Here is a small test bowl with a 75% / 25% mix of wood ash and clay, and the picture I now use as my logo, which has the full set of test bowls and a pancheon with the rare blue chun glaze outcome that I achieved for a few firings…… I find it almost impossible to recreate that effect (the more recent chunning has been more grey than blue). I’m guessing it must have been something to do with the type of timber that I burned in my stove – because nothing else changed? Or did it?

More posts will follow.

Sense of place:

A central theme in my work is the focus on place; on the landscape, the environment, the economy and culture and from this – the connections between people, locally available materials and function (for example, tools / buildings / fuel etc.). All human activity has an impact, and yet over the centuries, it seems as if there were occasionally systems that established some kind of balance between the natural world and our actions. Take the countryside of the British Isles for example, where until the development of more industrial approaches to farming following the second world war, the fields were characterised by species diversity – of plants, invertebrates, birds etc. I’m not suggesting this was a panacea – something usually has to give. Some kind of balance also seems to have been established in the management of woodlands for coppicing, creating fuel for firewood and early industrial activity. The coppiced woods created opportunities for a wide range of flowering plants such as bluebells and wood anemones and particular butterfly and bird species – whilst also creating a carbon neutral source of fuel.

Whilst it may seem almost impossible to re-create these systems to serve a world with a growing population of 7 billion people, it does inspire me – and the whole concept of sustainability deeply underlies my work. How could these more balanced systems inform our future actions and innovation? It also means that as I explore landscapes, with ceramic materials in mind, I know that I need to think carefully about the relationships that I will have with both people and place, if I am to stay true to my own values and commitments.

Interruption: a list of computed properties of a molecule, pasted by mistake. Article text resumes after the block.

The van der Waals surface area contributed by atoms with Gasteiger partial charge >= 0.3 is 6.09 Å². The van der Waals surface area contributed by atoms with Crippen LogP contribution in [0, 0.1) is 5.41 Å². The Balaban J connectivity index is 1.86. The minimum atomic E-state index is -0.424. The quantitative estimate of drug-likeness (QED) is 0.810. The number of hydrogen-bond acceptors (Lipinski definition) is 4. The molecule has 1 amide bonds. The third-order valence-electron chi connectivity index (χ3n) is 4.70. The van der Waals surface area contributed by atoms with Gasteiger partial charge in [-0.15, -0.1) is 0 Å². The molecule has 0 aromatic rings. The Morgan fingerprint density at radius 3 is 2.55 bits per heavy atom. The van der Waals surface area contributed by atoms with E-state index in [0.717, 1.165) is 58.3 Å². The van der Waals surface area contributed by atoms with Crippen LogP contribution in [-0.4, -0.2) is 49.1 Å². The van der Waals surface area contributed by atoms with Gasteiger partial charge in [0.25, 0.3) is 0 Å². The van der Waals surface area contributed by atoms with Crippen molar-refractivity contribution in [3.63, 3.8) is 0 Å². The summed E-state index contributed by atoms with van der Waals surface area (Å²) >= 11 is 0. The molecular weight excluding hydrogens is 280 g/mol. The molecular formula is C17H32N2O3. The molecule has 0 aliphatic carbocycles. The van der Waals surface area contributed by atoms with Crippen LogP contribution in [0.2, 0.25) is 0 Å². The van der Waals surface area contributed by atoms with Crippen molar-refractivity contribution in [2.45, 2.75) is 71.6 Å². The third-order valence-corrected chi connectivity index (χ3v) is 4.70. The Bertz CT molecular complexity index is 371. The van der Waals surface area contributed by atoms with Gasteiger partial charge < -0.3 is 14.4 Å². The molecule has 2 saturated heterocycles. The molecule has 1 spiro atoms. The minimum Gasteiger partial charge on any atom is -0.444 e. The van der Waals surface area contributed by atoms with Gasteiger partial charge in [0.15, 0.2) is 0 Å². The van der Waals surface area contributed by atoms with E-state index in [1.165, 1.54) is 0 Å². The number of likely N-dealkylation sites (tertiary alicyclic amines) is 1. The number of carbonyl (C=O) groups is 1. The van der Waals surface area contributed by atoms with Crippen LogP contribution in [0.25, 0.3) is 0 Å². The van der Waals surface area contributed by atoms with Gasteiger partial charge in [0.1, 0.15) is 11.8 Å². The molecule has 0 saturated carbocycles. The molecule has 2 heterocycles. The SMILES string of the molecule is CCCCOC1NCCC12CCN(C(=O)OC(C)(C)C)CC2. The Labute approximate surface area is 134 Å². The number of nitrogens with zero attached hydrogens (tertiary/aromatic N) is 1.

New project digging clay in Ockeridge, Worcestershire….

 

My friend Mick has been more than generous in letting me dig some of the clay from his woodland near Ockeridge in west Worcestershire. Mick and his brother Tim manage the woodland for timber and firewood, mostly cutting single / selected trees, one at a time and avoiding clear felling. The clay runs in bands through the woodland, close to the surface, making it easy to extract. It’s a beautiful material, mostly quite fine and free of stones or grit, although the decades of organic material (leaf mould) on the surface seem to give the clay a strong smell once it has been left to sour.

I have made Mick a pancheon from this clay, but I am connecting this new work to my making of beer beakers. More on these in posts to follow.

 

Clee Hill – winter visit….

Last Friday I revisited Clee Hill, for a quick walk with Dougie, and to drop off a couple of mugs that I had made from Neil and Karen’s clay (over in Oreton). It was good to see them and to discuss what future possibilities there may be for some clay sourcing linked to ditch digging, excavation of foundations etc. It would be great to help someone out with the removal of some extracted material – but the quantities available will be critical, as if I can get over a tonne or 2 – then it may be worth hiring a vehicle for transportation of the clay to a clay manufacturer up in Stoke for processing….. It’ll all need checking out again if the opportunity arrises – but fingers crossed…..